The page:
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Easy to implement dynamic features in React

React is arguably the best tool for building interactive user interfaces. Everything from its template language JSX to the ability to integrate with TypeScript – makes it a great tool for developing highly interactive apps that consistently perform at a scale. Best of all, its component-based design significantly cuts down on development so you can create fairly complex apps in a short amount of time.

So without further ado, let’s explore some dynamic features you can implement with React.

Expand / Collapse

In today’s world, content is everywhere. Sometimes web apps can have too much content and users may be confused by sheer amount of information. Expand / collapse feature is a perfect remedy that gives users essential information about every item on the page. Only if users deem it interesting they can expand and read more.

Every React component has a state that maintains values that might change throughout the lifecycle of a component. In simpler words, state values are useful to keep track of ‘current state of affairs’ in the web app. Is the dark mode switched on? What is the current value of user input? And so on. Implementing the expand / collapse feature is as simple as having a Boolean value that conditionally renders full contents of the page if its value is true.

Of course you will also need a button, or some element to click on, that flips the current value of the Boolean between true (shown) and false (hidden).

Finally, you need some way to conditionally render parts of the page that will only be shown after the component is expanded. This is easily achieved by using either a ternary operator or the ‘AND’ logical operator.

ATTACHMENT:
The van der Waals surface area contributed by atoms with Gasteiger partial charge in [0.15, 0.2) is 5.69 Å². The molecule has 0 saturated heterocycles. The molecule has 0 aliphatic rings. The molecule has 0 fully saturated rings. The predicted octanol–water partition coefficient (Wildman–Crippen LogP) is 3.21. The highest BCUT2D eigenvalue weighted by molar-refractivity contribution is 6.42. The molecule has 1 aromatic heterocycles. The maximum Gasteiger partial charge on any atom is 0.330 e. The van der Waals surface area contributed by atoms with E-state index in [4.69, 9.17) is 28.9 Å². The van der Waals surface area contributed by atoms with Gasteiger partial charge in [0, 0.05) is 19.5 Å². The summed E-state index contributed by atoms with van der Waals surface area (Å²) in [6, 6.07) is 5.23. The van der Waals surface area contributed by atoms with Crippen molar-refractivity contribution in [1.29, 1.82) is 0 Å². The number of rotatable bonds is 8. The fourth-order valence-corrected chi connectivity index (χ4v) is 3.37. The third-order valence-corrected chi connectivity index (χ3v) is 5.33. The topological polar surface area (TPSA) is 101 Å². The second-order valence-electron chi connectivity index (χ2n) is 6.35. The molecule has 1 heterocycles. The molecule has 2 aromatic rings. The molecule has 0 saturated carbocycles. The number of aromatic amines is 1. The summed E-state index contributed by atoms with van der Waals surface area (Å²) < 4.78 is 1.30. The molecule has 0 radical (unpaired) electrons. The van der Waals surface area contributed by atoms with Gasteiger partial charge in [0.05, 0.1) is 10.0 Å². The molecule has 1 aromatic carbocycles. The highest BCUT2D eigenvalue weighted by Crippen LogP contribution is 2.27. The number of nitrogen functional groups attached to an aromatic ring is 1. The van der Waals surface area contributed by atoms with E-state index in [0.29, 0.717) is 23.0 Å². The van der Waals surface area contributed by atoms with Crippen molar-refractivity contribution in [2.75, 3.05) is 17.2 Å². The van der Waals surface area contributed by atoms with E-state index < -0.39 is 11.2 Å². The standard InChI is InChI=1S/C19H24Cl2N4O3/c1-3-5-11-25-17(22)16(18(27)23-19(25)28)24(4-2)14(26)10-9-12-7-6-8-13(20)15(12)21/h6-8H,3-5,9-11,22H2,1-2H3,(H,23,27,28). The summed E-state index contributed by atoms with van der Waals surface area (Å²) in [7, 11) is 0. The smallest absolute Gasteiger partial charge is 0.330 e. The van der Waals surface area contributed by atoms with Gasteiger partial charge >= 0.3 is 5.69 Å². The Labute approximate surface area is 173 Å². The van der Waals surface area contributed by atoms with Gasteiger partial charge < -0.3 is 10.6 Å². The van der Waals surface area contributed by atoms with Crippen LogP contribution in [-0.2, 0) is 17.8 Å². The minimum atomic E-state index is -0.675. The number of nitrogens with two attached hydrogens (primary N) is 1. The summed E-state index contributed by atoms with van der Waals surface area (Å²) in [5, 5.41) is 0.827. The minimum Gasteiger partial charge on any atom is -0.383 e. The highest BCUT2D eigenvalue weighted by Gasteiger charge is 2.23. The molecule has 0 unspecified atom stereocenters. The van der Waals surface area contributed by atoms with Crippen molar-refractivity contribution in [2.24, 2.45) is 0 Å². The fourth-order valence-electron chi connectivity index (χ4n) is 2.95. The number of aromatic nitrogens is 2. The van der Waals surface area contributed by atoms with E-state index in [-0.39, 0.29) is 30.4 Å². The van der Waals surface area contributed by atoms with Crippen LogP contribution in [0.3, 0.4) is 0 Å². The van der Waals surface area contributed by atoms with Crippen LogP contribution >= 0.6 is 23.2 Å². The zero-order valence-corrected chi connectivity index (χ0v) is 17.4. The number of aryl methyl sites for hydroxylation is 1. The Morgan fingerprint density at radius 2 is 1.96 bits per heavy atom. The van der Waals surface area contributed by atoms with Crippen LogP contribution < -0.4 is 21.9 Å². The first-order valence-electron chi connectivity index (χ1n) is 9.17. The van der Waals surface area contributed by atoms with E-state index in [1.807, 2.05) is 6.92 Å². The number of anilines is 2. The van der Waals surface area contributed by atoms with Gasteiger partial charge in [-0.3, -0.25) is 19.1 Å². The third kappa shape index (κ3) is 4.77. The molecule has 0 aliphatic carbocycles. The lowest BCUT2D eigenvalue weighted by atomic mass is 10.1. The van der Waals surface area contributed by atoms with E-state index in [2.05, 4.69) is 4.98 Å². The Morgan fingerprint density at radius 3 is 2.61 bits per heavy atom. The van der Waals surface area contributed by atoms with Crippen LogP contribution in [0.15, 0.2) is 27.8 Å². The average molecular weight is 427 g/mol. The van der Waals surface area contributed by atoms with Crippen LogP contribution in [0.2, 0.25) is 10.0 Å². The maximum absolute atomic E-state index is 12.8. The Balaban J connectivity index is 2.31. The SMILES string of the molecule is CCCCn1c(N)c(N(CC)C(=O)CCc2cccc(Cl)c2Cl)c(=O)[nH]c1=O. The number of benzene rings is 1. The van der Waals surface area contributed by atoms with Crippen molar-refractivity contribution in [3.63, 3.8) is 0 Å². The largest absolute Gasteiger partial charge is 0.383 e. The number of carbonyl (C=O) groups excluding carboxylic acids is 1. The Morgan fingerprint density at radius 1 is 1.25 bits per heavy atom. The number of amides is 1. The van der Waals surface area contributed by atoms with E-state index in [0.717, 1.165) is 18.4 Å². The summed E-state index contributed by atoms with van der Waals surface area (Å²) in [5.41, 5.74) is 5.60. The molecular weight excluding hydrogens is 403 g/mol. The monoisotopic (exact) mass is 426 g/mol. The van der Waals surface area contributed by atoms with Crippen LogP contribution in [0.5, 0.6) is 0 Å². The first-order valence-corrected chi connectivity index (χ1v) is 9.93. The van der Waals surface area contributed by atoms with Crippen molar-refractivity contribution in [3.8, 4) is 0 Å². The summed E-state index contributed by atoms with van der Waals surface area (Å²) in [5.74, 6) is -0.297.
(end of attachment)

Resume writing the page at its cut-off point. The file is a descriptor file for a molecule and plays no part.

Another way to divert users’ attention to important parts of the page is to set their scroll position. A feature like scroll to bottom of the page in React.

Dynamic validation

All web applications use forms to some extent. Forms are especially useful for collecting information about users, letting them register, and generally to create and maintain user database. However, user inputs are not always reliably accurate. There is a possibility of spam, or users making genuine mistakes and entering wrong values into the field. That’s why you need form validation. Even better, React allows you to implement dynamic validation, so all users are instantly evaluated against certain criteria.

Based on results of validation, you can display a feedback message to help users enter correct values. Or generally explain why validation failed. Possibilities are endless.

Dynamic validation usually involves onChange and/or onSubmit events. In case of controlled components, event handlers need to get value of inputs and store them in the state. Once stored as a normal JavaScript value, you can evaluate them against a set of criteria. This guide shows how to get value from inputs in React.

A basic form validation is easy to implement in React. But things get more complicated when you want to verify multiple input fields, or you have complex criteria to verify them. In these cases, it’s best to use external supporting libraries like Formik.

Conditional Styling

Dynamically changing the appearance of some parts of your page is an important part of helpful UI. A simplest example would be the greying out of ‘Add to Cart’ button if the product is out of stock.